In demand forecasting, data scientists can use historical sales data, market trends, and other relevant information to predict future demand for a product or service. Demand forecasting uses the data from the supply chain and has strong relations with inventory management. This interrelation exists because the supply chain data is used for demand forecasting. This can help a company better plan for production, marketing, and other activities to meet customer demand.
In inventory management, data scientists can use demand forecasting and other data sources to optimize inventory levels and improve efficiency. For example, they might use data on lead times, safety stock levels, and demand patterns to determine how much inventory to keep on hand and when to restock.
Overall, demand forecasting and inventory management can help data scientists and organizations make more informed decisions about resource allocation, production, and other business operations, ultimately leading to improved efficiency and profitability.
5. Price optimization
Price optimization is the process of using data and statistical techniques to determine the optimal price for a product or service. In data science, price optimization can be achieved through a variety of methods, including the use of machine learning algorithms and statistical modelling.
One common approach to price optimization is to build a machine learning model that considers a variety of factors that might influence price, such as the demand for a product, the cost of production, and the prices of competitors. The model can then be trained on historical data to learn the relationships between these factors and the optimal price.
Another approach to price optimization is to use statistical modelling techniques, such as regression analysis, to identify patterns in the data and build a model that can predict the optimal price based on these patterns.
In both cases, the goal is to use data science to identify the factors that most influence price and to develop a model that can accurately predict the optimal price based on these factors. This can help manufacturers make more informed pricing decisions and maximize their profits.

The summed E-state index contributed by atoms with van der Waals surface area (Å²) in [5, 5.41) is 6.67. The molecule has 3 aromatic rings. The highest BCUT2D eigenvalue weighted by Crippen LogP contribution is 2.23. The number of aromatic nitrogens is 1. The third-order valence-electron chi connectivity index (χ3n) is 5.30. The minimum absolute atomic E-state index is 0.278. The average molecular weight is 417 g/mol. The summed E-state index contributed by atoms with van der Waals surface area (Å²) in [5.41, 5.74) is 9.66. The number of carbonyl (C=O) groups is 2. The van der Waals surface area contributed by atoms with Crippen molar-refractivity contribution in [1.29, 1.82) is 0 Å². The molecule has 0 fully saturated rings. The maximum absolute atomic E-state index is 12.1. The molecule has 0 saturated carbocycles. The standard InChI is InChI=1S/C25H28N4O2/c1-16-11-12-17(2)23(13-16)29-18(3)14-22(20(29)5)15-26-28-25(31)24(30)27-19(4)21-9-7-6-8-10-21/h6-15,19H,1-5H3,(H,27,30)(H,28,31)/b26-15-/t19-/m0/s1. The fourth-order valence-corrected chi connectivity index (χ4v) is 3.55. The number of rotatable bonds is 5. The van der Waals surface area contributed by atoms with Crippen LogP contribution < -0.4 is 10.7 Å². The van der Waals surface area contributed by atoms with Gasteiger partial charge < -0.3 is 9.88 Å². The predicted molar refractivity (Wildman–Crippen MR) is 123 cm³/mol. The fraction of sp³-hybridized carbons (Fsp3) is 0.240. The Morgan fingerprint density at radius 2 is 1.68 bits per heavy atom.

Data science in manufacturing is relatively new as compared to other disciplines. In manufacturing projects (capital investments), ROI is realized in 5-7 years. Successfully deployed data science projects have ROI in less than a year. Data science is one of the tools that manufacturing industries are currently using to achieve their JIT goal.
Companies adopting data science currently experience an ROI of 4.4x and expect that figure to 6.7x in next two to three years. There is a difference between in ROI between the early and late adopters of data science. Early adopters see ROI of 5.8x while late adopters currently see only 3.8x. Any increase in ROI is beneficial but the difference of 2x makes a clear case for getting models into production as soon as possible. (How Innovators Use Advanced Analytics, AI, and Machine Learning to Increase ROI & Competitiveness, 2021)
Amruthnath, N., & Gupta, T. (2018). A research study on unsupervised machine learning algorithms for early fault detection in predictive maintenance. 5th International Conference on Industrial Engineering and Applications (ICIEA). Singapore: IEEE.
Data Scientists in Supply Chain Management. (2022, June 27). Retrieved from Industry Today: https://industrytoday.com/data-scientists-in-supply-chain-management/
How Innovators Use Advanced Analytics, AI, and Machine Learning to Increase ROI & Competitiveness. 2021. Rapidminer. Retrieved from https://rapidminer.com/downloads/data-driven-transformation/
Nagdev Amruthnath, T. G. (2018, March). Fault class prediction in unsupervised learning using model-based clustering approach. International Conference on Information and Computer Technologies (ICICT). Dekalb, Illinois: IEEE. Retrieved from https://ieeexplore.ieee.org/document/8356831
Ponemon Institute. (2016). Cost of Data Center Outages. Ponemon Institute Research Report. Retrieved from https://www.vertiv.com/globalassets/documents/reports/2016-cost-of-data-center-outages-11-11_51190_1.pdf
Robert Sheldon. (n.d.). just-in-time manufacturing (JIT manufacturing). Retrieved November 10, 2022, from TechTarget: https://www.techtarget.com/whatis/definition/just-in-time-manufacturing-JIT-manufacturing
Schwab, K. (2016, January 14). The Fourth Industrial Revolution: what it means, how to respond. Retrieved November 10, 2022, from World Economic Forum: https://www.weforum.org/agenda/2016/01/the-fourth-industrial-revolution-what-it-means-and-how-to-respond/
Tian Weng, Y. C. (2018). A fast and robust convolutional neural network-based defect detection model in product quality control. The International Journal of Advanced Manufacturing Technology, 94.
What is Industry 4.0? (n.d.). Retrieved November 10, 2022, from IBM: https://www.ibm.com/topics/industry-4-0